I personally would not call military members who died overseas “suckers” or “losers” — and Trump getting out of Vietnam on the basis of a bogus bone spur diagnosis would make such remarks especially repellent — but Vietnam, Afghanistan and World War I were all dumb wars in which our country’s national leadership sent young men and women to die for no good reason, and has allowed them to keep dying in Afghanistan because it was politically inconvenient to acknowledge that the war was lost and simply get out. The term “cannon fodder” was popularized during World War I and it would not have been ignorant for Trump to have asked, if The Atlantic account is true, “Who were the good guys in this war?” and to wonder “why the United States would intervene on the side of the Allies.” (A lot of people at the time wondered the same thing. “To be pro-business and anti-union was associated with Americanism and patriotic duty and alternatively, to be anti-capitalist and pro-union was tantamount to pro-Germanism and treason,” says this interesting article.)

So is The Atlantic story true? I expect parts may be — especially comments not cited here about John McCain — but there’s plenty of reason to think it was riddled with inaccuracies or was misleading at best. Either way, the story shouldn’t have been published and I don’t believe it would have been if it had been about former presidents Barack Obama or even George W. Bush. (Yes, I know multiple news organizations have allegedly “confirmed” the story, but all that means is they found anonymous sources — maybe Goldberg’s own — to retell The Atlantic‘s tale.)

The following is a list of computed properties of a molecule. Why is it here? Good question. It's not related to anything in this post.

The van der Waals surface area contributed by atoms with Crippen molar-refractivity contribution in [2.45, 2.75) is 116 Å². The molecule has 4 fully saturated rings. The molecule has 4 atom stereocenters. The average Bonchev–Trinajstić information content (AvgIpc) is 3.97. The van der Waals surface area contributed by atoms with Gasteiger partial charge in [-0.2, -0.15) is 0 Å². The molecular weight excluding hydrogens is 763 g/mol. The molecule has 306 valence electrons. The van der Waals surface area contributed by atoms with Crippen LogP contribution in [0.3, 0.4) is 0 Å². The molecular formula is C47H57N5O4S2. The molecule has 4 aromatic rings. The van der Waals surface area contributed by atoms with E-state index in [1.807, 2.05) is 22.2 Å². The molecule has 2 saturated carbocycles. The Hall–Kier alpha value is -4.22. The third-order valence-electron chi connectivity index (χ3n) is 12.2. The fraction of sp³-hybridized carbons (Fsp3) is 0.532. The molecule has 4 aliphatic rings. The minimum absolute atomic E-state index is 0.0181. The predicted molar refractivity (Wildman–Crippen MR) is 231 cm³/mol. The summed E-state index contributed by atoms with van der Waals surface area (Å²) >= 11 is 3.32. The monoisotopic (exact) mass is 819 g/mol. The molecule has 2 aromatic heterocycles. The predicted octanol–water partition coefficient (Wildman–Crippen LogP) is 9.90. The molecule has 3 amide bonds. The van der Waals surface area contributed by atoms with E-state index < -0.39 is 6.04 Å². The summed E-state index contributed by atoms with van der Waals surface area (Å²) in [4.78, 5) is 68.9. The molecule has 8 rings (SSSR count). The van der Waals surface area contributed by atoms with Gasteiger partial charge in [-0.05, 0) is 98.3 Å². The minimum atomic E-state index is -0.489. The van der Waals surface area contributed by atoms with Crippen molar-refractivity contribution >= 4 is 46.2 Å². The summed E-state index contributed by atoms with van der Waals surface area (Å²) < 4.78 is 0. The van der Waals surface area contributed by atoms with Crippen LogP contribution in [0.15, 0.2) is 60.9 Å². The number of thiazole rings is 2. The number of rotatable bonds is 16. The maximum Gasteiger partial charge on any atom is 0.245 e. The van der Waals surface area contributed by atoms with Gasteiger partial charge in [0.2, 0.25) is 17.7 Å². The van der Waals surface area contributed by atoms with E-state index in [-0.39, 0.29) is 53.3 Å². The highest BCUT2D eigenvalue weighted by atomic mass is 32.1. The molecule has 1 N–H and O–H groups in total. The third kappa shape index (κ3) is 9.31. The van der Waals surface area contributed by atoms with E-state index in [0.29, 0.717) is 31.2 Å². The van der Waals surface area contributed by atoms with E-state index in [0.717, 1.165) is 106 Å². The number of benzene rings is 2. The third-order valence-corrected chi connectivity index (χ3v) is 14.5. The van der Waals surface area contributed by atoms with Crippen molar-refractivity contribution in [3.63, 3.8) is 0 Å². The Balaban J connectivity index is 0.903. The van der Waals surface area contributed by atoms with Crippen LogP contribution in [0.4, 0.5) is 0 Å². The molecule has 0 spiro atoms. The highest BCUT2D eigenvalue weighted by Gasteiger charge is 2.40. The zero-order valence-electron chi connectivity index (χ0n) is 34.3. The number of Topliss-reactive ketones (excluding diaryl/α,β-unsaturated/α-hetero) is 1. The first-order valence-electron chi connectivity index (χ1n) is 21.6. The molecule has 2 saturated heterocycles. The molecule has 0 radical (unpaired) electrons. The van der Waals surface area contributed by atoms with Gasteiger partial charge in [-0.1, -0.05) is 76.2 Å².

As noted above, Goldberg cites “four people with firsthand knowledge of the discussion” of why Trump didn’t go to the cemetery. He subsequently claimed on CNN that he allowed them to go off the record because they didn’t “want to be inundated with angry tweets and all the rest.” Editors out there, would you accept that reason for granting source anonymity from a writer, especially on a story of this magnitude and with potential consequences for a presidential election two months down the road? (Of course, it helps that in the case of Goldberg’s story he was the writer and is the magazine’s editor so there was no resistance to overcome.) Speaking of which, if this story is accurate why didn’t it come out until now? Why did the sources sit on these horrendous comments for the past two years.

How hard did Goldberg try to challenge what his sources told him? It would appear not very hard at all, which is even more troubling given that he clearly detests Trump. (In 2016, he wrote a story saying Hillary Clinton was “running against Vladimir Putin.) That’s fine, but it means he needed to be especially careful in checking a story that he was inclined to believe.

After the story came out, the Times reported that “multiple current and former Trump administration officials have come forward [on the record] to say the story is inaccurate, and internal Navy documents that were obtained by other journalists via public-records request state that Trump’s visit to the cemetery was canceled due to inclement weather.” Even if you write off the pro-Trump sources, what about the public records?